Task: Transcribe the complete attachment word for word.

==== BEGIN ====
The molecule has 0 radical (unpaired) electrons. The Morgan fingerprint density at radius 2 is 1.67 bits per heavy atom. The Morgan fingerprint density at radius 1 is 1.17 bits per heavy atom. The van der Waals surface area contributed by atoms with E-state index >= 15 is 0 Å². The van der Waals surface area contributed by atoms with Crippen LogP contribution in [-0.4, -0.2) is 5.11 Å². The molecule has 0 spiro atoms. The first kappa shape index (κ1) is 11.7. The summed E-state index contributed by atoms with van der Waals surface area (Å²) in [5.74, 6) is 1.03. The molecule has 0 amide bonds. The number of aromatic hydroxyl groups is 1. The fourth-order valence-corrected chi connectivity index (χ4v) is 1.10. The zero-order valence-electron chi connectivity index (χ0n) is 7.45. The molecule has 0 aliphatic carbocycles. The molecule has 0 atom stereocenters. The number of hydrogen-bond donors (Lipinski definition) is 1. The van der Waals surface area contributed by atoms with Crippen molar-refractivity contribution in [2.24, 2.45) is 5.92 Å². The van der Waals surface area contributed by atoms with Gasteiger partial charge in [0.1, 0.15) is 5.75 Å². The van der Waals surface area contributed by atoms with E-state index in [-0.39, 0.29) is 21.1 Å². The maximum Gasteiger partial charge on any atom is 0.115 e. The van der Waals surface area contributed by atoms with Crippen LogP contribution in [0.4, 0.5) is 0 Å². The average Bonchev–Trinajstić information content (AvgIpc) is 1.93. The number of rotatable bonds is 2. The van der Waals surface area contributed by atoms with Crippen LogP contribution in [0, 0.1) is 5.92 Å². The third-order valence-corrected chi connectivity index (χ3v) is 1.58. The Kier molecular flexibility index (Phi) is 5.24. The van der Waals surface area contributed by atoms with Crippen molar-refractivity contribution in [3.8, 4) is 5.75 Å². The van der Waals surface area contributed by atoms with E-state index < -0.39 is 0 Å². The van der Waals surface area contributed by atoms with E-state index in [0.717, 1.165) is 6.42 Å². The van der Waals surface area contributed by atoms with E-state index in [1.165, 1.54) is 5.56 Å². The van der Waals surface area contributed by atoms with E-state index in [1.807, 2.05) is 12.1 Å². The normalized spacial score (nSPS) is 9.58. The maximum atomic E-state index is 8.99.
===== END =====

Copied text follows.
The molecule has 0 radical (unpaired) electrons. The Morgan fingerprint density at radius 2 is 1.67 bits per heavy atom. The Morgan fingerprint density at radius 1 is 1.17 bits per heavy atom. The van der Waals surface area contributed by atoms with E-state index >= 15 is 0 Å². The van der Waals surface area contributed by atoms with Crippen LogP contribution in [-0.4, -0.2) is 5.11 Å². The molecule has 0 spiro atoms. The first kappa shape index (κ1) is 11.7. The summed E-state index contributed by atoms with van der Waals surface area (Å²) in [5.74, 6) is 1.03. The molecule has 0 amide bonds. The number of aromatic hydroxyl groups is 1. The fourth-order valence-corrected chi connectivity index (χ4v) is 1.10. The zero-order valence-electron chi connectivity index (χ0n) is 7.45. The molecule has 0 aliphatic carbocycles. The molecule has 0 atom stereocenters. The number of hydrogen-bond donors (Lipinski definition) is 1. The van der Waals surface area contributed by atoms with Crippen molar-refractivity contribution in [2.24, 2.45) is 5.92 Å². The van der Waals surface area contributed by atoms with Gasteiger partial charge in [0.1, 0.15) is 5.75 Å². The van der Waals surface area contributed by atoms with E-state index in [-0.39, 0.29) is 21.1 Å². The maximum Gasteiger partial charge on any atom is 0.115 e. The van der Waals surface area contributed by atoms with Crippen LogP contribution in [0.4, 0.5) is 0 Å². The average Bonchev–Trinajstić information content (AvgIpc) is 1.93. The number of rotatable bonds is 2. The van der Waals surface area contributed by atoms with Crippen LogP contribution in [0, 0.1) is 5.92 Å². The third-order valence-corrected chi connectivity index (χ3v) is 1.58. The Kier molecular flexibility index (Phi) is 5.24. The van der Waals surface area contributed by atoms with Crippen molar-refractivity contribution in [3.8, 4) is 5.75 Å². The van der Waals surface area contributed by atoms with E-state index < -0.39 is 0 Å². The van der Waals surface area contributed by atoms with E-state index in [0.717, 1.165) is 6.42 Å². The van der Waals surface area contributed by atoms with E-state index in [1.165, 1.54) is 5.56 Å². The van der Waals surface area contributed by atoms with E-state index in [1.807, 2.05) is 12.1 Å². The normalized spacial score (nSPS) is 9.58. The maximum atomic E-state index is 8.99.